Cambodia’s temples captured in time and engulfed by nature
Stepping amongst the rubble of the blackened stone structure, choked by creeping vines, it is hard not to sense the magic that clings heavy in the humid air. A secret garden of overgrown trees that hide mystical treasures of carved stone, secret paths and opening canopies. This enchanting jungle whispers 100 years of Cambodian Khmer history, captured in stone but now strangled by nature. Reflective of the country’s time in violent and bloody battle, in the temples of Angkor, the battle continues. The once grand human structures are losing to nature’s force as trees and vines swallow up the crumbled remnants of these temples. Nature is taking back its space.
Just moments outside of Cambodia’s Siem Reap hides nearly 100 temples amongst 400 km squared of lush entangled jungle. Built during the height of power for the Khmer civilisation, these temples of Angkor were well advanced for the time. Despite the sheer magnitude of these structures, the collapse of the Khmer civilisation brought abandonment to the temples of Angkor. They were lost in time, forgotten and left for the jungle to devour.
Described by the locals as the ‘temples built by gods’, Angkor’s temples were re-discovered in 1860. As word spread of this lost city of a Cambodian empire, people became curious to see for themselves and in 1992 it was declared a UNESCO World Heritage site.
Considered the biggest temple complex in the world, exploring these temples today will cost you USD$20 for a Day Entrance pass. There are specialised tours with a guide, however, you can just as easily pick up a local Tuk-tuk driver for around USD$15 for the day. While you can do a shorter circuit of the main temples in one day, it is recommended to take at least three days to really discover the majority of the temples in the area.
Angkor Wat is the most recognised temple and considered the biggest Asian pyramid. Its several layers tower 65 metres high at its most central point, which resembles the shape of a lotus flower. Angkor Wat’s sheer size is breathtaking, defined by intricate decorations of heavenly nymphs, the Battle of Kurukshetra, the Army of Suryavarman II, Heaven and Hell, Churning of the Ocean of Milk, Elephant Gate, Vishnu Conquers the Demons, Khrisna and the demon King, Battle of the Gods and the Demons and the Battle of Lanka.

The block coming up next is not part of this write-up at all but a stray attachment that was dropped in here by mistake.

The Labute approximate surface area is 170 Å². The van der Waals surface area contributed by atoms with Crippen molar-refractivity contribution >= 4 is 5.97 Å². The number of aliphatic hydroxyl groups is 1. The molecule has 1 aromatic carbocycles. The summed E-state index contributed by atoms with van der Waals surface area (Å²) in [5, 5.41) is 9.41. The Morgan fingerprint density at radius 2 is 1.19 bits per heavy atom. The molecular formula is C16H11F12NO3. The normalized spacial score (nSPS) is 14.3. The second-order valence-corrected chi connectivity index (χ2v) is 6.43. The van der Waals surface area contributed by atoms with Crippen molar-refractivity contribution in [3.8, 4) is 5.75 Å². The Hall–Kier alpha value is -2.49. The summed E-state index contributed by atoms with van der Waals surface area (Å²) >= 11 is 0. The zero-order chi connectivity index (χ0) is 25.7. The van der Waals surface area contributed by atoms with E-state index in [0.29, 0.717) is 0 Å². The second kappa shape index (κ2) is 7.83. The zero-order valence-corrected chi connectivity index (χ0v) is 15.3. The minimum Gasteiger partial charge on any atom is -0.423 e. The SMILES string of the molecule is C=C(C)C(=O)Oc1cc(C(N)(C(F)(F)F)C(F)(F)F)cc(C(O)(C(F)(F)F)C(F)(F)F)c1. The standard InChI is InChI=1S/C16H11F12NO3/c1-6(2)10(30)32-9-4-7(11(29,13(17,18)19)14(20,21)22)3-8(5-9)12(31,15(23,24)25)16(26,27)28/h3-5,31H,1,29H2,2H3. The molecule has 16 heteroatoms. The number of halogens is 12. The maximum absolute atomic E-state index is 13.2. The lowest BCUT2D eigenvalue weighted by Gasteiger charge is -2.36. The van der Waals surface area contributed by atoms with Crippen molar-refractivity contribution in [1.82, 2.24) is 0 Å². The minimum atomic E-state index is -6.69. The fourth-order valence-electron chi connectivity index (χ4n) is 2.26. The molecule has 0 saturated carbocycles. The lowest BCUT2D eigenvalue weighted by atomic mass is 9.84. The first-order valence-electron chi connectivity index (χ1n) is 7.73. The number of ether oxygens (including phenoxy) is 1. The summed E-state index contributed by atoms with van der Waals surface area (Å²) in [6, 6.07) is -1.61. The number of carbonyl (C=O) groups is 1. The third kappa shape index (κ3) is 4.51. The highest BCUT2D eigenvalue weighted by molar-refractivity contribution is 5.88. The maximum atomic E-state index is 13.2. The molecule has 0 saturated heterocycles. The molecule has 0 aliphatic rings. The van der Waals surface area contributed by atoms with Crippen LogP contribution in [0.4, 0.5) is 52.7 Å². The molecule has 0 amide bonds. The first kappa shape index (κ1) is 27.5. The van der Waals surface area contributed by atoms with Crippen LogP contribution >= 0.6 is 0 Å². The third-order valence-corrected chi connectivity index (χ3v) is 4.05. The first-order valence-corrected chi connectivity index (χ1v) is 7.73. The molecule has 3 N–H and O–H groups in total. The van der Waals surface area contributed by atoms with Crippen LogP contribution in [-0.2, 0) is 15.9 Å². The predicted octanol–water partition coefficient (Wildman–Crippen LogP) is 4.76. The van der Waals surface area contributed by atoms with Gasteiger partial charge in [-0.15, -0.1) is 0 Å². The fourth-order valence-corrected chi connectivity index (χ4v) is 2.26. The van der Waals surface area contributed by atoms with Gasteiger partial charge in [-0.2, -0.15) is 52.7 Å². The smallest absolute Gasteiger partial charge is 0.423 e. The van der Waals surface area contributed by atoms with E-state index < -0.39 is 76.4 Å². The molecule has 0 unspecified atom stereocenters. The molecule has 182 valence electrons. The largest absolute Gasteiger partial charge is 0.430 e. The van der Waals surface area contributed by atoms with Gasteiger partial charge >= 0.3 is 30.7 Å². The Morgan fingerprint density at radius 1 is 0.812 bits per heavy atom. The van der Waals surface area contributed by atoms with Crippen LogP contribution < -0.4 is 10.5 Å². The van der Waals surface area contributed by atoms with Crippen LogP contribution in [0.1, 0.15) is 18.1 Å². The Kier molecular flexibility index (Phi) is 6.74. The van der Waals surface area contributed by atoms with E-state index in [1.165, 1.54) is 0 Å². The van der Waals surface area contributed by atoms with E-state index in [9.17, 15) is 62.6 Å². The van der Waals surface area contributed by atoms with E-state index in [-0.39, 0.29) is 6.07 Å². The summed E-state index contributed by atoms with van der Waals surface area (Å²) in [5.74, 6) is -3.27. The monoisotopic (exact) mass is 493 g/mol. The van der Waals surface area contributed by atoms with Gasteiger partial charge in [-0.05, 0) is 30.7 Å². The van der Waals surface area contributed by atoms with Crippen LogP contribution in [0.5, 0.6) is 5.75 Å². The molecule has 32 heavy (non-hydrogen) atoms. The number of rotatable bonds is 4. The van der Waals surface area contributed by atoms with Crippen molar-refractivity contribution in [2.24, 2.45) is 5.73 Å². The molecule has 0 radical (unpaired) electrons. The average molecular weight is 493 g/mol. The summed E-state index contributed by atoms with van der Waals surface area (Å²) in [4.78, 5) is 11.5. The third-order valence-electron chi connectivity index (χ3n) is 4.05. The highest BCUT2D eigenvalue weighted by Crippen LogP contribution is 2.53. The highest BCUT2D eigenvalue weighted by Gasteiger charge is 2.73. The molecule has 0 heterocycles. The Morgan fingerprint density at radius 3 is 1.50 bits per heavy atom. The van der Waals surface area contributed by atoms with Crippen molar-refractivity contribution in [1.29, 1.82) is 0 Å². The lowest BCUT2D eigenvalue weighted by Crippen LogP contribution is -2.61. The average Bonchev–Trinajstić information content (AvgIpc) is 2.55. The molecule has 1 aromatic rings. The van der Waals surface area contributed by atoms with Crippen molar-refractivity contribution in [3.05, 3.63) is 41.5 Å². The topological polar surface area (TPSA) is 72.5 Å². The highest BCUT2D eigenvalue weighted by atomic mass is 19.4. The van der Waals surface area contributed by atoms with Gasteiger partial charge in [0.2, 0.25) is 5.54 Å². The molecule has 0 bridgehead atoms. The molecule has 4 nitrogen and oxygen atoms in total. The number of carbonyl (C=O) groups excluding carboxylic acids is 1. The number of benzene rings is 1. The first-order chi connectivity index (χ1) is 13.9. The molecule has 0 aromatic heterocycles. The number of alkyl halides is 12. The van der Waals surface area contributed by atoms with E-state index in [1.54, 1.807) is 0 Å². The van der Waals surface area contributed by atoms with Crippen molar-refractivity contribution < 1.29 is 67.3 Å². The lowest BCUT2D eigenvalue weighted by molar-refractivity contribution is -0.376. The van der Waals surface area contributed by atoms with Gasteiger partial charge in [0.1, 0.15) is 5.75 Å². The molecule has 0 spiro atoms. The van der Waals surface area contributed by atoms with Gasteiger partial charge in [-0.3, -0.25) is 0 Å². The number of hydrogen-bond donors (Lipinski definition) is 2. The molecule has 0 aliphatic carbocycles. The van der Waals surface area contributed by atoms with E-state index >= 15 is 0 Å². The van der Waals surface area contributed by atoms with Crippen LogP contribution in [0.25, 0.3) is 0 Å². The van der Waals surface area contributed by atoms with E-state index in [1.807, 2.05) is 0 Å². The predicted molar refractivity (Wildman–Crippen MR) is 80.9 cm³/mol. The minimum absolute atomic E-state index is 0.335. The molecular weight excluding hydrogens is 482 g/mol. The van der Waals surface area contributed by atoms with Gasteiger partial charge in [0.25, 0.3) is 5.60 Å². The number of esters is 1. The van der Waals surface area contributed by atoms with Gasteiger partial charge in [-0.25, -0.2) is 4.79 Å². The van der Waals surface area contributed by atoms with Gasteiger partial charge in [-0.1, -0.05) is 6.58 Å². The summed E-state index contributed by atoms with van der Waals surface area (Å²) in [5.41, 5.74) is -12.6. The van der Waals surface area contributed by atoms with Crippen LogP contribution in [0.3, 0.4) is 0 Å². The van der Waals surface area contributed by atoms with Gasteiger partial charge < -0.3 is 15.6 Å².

Exploring the other temples in the area begins with the magical sun-kissed Bayon Temple, depicting the everyday life scene of Cambodia in the XII century.
The charm of nearby Ta Prohm temple is you do not know where nature ends and the man-made structure starts. It is probably the most contained of the larger temples.
Aptly named Elephant Terrace, the next temple sits at the end of a 350 meter long terrace of elephant statues. Once used as a giant viewing stand during royal and public ceremonies, this temple still holds a magic that captures the imagination of such an event.
Quite far from the rest, Banteay Srei temple is worthy of the travel to visit. This well-preserved temple displays declarations of delicate women carrying lotus flowers, and epic scenes of traditional Khmer life etched into the temple walls.
Wandering through these temples ruins brings a sense of reflection on the country’s history and struggles over time. Tired, tormented rubble of a once magnificent structure lays broken and destroyed. Yet, amongst this destruction, springs new life. Green leafy vines intertwine and reach from nooks and crannies to seek the sunlight. Just like these seedlings, Cambodia rose from tortured past to spring new hope and inspire those living there, or those just passing through, that time brings a rebirth of a new life.
About the Author: Kate Webster-Verberne is a travel writer and photographer who travels the globe in search of vivid imagery and compelling stories that capture the essence of the places she visits. Born out of a life-long love of travel and fascination with the world around her, is Kate’s inspiration behind her writing and photography.
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